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Anti-depressant drugs and PD

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Unread 11-13-2012, 12:23 PM   #1
ashleyk
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Default Anti-depressant drugs and PD

(ANSA) - Florence, November 13 - Researchers from the University of Florence have found that anti-depressant drugs may also have a positive effect in combating neurodegenerative diseases like Alzheimer's and Parkinson's.

In a study published in Biological Psychiatry by a team led by Maura Boldrini, the researchers lay out evidence which shows that on subjects who suffer from forms of depression, using anti-depressant drugs also stimulates the growth of nervous-system stem cells as well as blood vessels.

"This discovery strengthens convictions in the scientific world of the potential of treatments based on the regenerative capacities of stem cells," Boldrini said in the study.

"It's a known fact that anti-depressants have a potential which goes beyond merely regulating people's moods".

The researcher said that her group would now propose a new project to study on what receptors anti-depressant drugs act in order to produce the desired growth effects. A few days after having been published in Biological Psychiatry, Boldrini's research was also published in the journal Science.

http://www.ansa.it/web/notizie/rubri...n_7788114.html
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Unread 11-13-2012, 04:37 PM   #2
Bob Dawson
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Default uh-oh

Uh-oh.
My doc figured I was getting too crazy a few weeks ago - and gave me quetiapine; but i did not take it because I ain't crazy and I am full of drugs already. He was eager to have me try it, but I didn't. Now, with this post by ashleyk, I begin to think I should try it out. But is anti-depressant and anti-psychotic in the same league?

"...Quetiapine down-regulates or blocks (i.e. as an antagonist) dopamine, norepinephrine, serotonin and certain histamine receptors, but mainly dopamine. ..."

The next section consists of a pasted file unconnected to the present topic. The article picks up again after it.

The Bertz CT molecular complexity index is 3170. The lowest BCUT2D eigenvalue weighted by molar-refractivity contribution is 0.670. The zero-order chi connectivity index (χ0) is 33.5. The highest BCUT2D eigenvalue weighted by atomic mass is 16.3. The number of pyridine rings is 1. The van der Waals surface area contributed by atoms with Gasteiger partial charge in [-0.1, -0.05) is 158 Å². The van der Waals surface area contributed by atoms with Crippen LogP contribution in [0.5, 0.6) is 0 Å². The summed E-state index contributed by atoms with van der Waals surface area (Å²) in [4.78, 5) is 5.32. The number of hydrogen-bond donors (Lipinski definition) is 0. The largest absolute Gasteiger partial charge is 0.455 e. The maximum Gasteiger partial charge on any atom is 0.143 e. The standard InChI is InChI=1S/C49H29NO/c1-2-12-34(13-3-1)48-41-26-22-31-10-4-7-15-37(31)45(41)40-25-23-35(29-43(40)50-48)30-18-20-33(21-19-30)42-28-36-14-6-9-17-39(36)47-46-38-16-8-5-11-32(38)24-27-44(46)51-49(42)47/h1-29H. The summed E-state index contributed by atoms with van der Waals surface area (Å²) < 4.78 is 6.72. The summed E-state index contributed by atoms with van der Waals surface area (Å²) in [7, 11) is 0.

(So is that good or bad? Why do i want to "down-regulate or block dopamine??? (as antagonist)"
Wikipedia says:

Trade names Seroquel
Bioavailability 9%
Metabolism Hepatic
Half-life 6 hours (parent compound); 12 hours (active metabolite)
Excretion Renal

Quetiapine (branded as Seroquel, Xeroquel, Ketipinor), is an atypical antipsychotic approved for the treatment of schizophrenia, bipolar disorder, insomnia and at a lower dose an add-on to treat depression.

(Yeah, but sneezing? Does it stop ragweed sneezing?)

Annual sales are approximately $5.7 billion worldwide, with $2.9 billion in the United States. Quetiapine effects multiple cellular receptors. Specifically it is an antagonist that primarily effects the H1, a1, 5HT2a receptors, (and to a lessor extent D2 and M1 receptors). Quetiapine down-regulates or blocks (i.e. as an antagonist) dopamine, norepinephrine, serotonin and certain histamine receptors, but mainly dopamine.
Y'all figure I should try it out?
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Unread 11-13-2012, 05:17 PM   #3
soccertese
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Default

i remember reading that lithium might stimulate neuron growth
http://discovermagazine.com/2010/the...-years-lithium

only looked at the first few links on my google search so this might be pie in the sky concerning lithium.
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Unread 11-13-2012, 05:31 PM   #4
waterwillow
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Attention Seroquel

Be very very careful with any antidepressant or neuroleptic if you have Parkinsons with Lewy Bodies.

Have a look.

http://community.lbda.org/forum/view...php?f=2&t=3186
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Unread 11-13-2012, 06:05 PM   #5
Conductor71
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Default Alternatives?

Bob,

At least your doctor recognized you were "off". My GP was the one to tell me to lower my agonist because it looked like I had a drug induced Bi-polar disorder.

I can't say I blame you for not taking it. Bad enough our neurotransmitters get mucked up by our own meds let alone letting an anti-psychotic loose up there?!? I would have to be naked and swinging from a chandelier singing "Top o the world, ma" before I willingly took one.

This is the warning that scares me:

Due to compensatory changes at dopamine, serotonin, adrenergic and histamine receptor sites in the central nervous system, a gradual reduction in dosage is recommended to minimise or avoid withdrawal symptoms. Withdrawal symptoms reported to occur after discontinuation of quetiapine include.... In other words Seroquel is addictive too.

Two other less intense alternatives come to mind. First, I have read several studies indicating that SSRIs are neuroprotective especially Citalopram and Fluoxetine (AKA Prozac). I am thinking one of these might balance you out. Lithium, Soccertese's post, has been used a lot longer than the anti-psychotic Seroquel which is what doc you gave you. I took Citalopram for awhile and felt great. More balanced but the best thing was that I would get sleepy at a "normal brain" hour and sleep a full 6-7 hours.

My other idea is maybe Amantadine? I take it for dyskinesia but seems to help the manic side of too much ldopa.

Hope things "normalize" soon.

Laura
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